Kupa plans to launch a new Windows 8 tablet called the UltraNote in November. It’s a 10 inch tablet that checks nearly every box you could want from a premium tablet.

Want an HD screen? It’s got it. Ivy Bridge CPU? Check. Removable battery? Yup. And the list goes on.

Kupa UltraNote

While Kupa isn’t exactly a household name, the company’s been making Windows tablets for a little while. I tested the Kupa X11 tablet with a pre-release version of Windows 8 earlier this year, and while the tablet’s a bit chunky, it performed reasonably well.

But the Kupa X11 is last year’s model with an Intel Atom processor and 1366 x 768 pixel screen.

The new Kupa UltraNote is a much more powerful machine, with:

  • 10.1 inch, 1920 x 1200 pixel IPS display
  • 10-point multitouch capacitive touch panel
  • Active Digitizer with 1024 levels of pressure sensitivity (for use with digital pen)
  • Intel Core i3, i5, or i7 Ivy Bridge CPU
  • 4GB to 8GB of RAM
  • 64GB or 128GB solid state disk
  • 2 USB 3.0 ports
  • HDMI
  • 802.11a/b/g/n/ac WiFi, Bluetooth 3.0/4.0, 3G, 4G LTE, RFID, and NFC
  • 45Whr swappable battery (up to 7 hours of battery life)
  • 5MP rear camera, 2 MP front camera
  • 1.7 pounds

Kupa will also offer an optional keyboard docking station with USB, Ethernet, and video ports and an SD card reader. The keyboard also has a built-in battery, letting you use the tablet and keyboard together for up to 12 hours.

The UltraNote also has a modular design. You can add panels to the left and right sides of the tablet to attach a card reader, scanner, or other additional features. While the photos show what sort of looks like a disc drive, that’s actually the swappable battery which you can pop out and replace.

Kupa hasn’t yet announced the pricing for the UltraNote, but it probably won’t be cheap. The computer has some of the best hardware options I’ve seen from a 10 inch Windows 8 tablet so far, and Kupa’s a relatively small company that might not get the same kind of breaks on components that a Lenovo or HP get.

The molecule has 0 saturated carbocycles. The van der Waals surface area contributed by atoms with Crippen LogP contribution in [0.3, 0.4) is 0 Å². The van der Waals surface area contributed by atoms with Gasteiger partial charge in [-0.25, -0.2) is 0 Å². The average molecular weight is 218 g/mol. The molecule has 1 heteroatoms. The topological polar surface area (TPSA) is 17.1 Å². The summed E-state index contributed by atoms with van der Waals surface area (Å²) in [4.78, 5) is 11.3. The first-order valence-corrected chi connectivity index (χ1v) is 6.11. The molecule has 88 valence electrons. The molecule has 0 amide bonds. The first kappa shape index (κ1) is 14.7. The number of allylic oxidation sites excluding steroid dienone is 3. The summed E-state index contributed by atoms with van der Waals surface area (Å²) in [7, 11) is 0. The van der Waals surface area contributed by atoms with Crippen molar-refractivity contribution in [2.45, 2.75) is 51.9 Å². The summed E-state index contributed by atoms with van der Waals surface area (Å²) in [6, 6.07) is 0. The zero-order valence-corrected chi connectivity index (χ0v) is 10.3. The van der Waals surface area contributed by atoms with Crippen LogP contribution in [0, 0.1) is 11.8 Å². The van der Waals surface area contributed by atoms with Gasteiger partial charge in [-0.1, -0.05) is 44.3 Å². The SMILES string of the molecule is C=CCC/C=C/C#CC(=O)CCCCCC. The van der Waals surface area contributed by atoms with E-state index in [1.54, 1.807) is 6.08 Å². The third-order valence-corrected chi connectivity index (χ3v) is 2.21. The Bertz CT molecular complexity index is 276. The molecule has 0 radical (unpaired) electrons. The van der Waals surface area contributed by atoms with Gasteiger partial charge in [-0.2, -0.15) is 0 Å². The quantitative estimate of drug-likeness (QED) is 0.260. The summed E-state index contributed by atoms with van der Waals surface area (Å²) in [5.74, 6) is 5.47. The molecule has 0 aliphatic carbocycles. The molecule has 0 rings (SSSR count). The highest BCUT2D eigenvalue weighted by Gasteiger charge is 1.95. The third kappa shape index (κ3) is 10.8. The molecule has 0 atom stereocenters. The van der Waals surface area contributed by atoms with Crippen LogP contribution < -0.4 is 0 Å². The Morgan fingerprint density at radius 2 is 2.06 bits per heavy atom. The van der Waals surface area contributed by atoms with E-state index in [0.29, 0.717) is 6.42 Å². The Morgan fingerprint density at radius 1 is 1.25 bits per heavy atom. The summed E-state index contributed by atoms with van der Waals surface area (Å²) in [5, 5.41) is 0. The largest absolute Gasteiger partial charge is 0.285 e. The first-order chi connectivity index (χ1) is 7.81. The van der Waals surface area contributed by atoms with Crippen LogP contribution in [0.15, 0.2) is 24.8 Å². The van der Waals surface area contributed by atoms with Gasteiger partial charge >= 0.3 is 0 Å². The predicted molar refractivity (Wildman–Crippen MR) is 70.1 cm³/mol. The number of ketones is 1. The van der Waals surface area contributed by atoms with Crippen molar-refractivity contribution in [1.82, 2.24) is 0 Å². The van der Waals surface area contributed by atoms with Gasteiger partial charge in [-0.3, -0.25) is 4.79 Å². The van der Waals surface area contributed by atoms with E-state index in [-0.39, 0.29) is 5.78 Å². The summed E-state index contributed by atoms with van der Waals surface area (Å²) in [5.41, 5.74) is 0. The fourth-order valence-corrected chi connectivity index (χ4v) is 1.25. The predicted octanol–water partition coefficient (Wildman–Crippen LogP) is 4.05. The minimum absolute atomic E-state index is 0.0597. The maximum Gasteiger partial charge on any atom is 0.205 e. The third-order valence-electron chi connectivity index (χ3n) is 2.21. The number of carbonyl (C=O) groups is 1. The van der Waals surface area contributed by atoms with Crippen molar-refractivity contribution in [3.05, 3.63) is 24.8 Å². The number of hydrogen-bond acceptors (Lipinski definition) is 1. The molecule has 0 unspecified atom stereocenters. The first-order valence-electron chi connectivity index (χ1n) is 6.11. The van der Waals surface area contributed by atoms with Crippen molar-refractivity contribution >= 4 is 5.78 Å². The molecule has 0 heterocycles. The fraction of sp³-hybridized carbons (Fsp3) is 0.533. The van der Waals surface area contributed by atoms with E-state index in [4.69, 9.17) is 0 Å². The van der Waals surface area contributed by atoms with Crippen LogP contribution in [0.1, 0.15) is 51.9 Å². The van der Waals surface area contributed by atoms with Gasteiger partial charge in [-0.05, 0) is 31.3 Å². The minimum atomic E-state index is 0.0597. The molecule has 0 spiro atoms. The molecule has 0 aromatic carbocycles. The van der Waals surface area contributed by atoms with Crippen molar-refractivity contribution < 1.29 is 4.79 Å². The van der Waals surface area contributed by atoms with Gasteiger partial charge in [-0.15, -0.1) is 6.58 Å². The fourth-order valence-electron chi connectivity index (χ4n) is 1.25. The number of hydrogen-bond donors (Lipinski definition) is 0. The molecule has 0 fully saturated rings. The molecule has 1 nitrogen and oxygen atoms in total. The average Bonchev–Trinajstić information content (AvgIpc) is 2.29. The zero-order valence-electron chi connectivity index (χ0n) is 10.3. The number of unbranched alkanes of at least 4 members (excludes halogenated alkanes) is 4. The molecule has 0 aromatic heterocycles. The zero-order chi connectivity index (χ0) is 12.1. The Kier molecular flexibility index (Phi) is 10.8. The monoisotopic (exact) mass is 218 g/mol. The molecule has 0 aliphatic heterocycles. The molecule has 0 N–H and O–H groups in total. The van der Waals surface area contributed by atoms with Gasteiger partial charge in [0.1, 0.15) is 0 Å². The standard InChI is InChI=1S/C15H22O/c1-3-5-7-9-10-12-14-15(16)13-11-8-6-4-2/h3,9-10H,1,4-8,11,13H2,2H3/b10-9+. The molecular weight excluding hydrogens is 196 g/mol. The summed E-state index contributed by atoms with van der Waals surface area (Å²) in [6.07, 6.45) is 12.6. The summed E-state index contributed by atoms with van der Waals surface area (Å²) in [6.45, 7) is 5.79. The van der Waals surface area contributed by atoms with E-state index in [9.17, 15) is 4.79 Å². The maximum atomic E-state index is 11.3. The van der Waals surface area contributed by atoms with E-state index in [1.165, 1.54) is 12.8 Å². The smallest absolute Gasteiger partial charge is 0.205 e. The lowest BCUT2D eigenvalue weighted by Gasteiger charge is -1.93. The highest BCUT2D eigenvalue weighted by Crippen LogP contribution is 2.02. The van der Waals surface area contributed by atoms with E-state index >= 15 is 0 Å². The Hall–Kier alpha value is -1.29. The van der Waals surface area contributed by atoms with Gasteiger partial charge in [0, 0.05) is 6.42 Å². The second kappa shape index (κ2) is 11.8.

But it’s nice to see a company offering such a powerful, customizable Windows 8 solution.

Support Liliputing

Liliputing's primary sources of revenue are advertising and affiliate links (if you click the "Shop" button at the top of the page and buy something on Amazon, for example, we'll get a small commission).

But there are several ways you can support the site directly even if you're using an ad blocker* and hate online shopping.

Contribute to our Patreon campaign


Contribute via PayPal

* If you are using an ad blocker like uBlock Origin and seeing a pop-up message at the bottom of the screen, we have a guide that may help you disable it.

Subscribe to Liliputing via Email

Enter your email address to subscribe to this blog and receive notifications of new posts by email.

Join 16,208 other subscribers

9 replies on “Kupa UltraNote Windows 8 tablet packs every premium feature you could want”

  1. I’m really psyched about this product because it has everything that I was looking for in a tablet like a 1024 level pressure sensitive pen, i7 processor, 8gb RAM and NFC.

    I’m just curious about the graphics card for this one…all of the posts that I’ve googled doesn’t state any graphics card for the ultranote.. I just hope the graphics card would be an NVidia…

    btw, adding a letter ‘L’ on it’s company name makes it sound more disgusting than poop in one asian language…lol

  2. Make it a 10.1″ notebook with the same specs and a bigger battery and I’ll buy.

  3. Looks like the marketing will have to change on the modbook pro, since this Kupa will have a digitizer with twice the pressure levels.

  4. Hope it comes without windows tax too, that hardware should fly with linux on it….

    1. Need a good GNU/Linux optimized for tablet usage first! Ubuntu Unity UI is one of the few trying but some hate it worse than the MS Modern UI.

  5. Hope they don’t wind up the way of Viliv, Raon Digital, UMID, and many other innovative small companies before them. These companies were killed by unique products that were too expensive.

    The design reminds me of the IBM PCjr with its outrigger options. I would have preferred the SD card slot integrated in the base machine, but if the card reader panel can be secured to the main unit, it will have to do.

    1. Ugh, i recall reading and drooling about those upcoming products that never materialized (or if they did, were hard to source).

Comments are closed.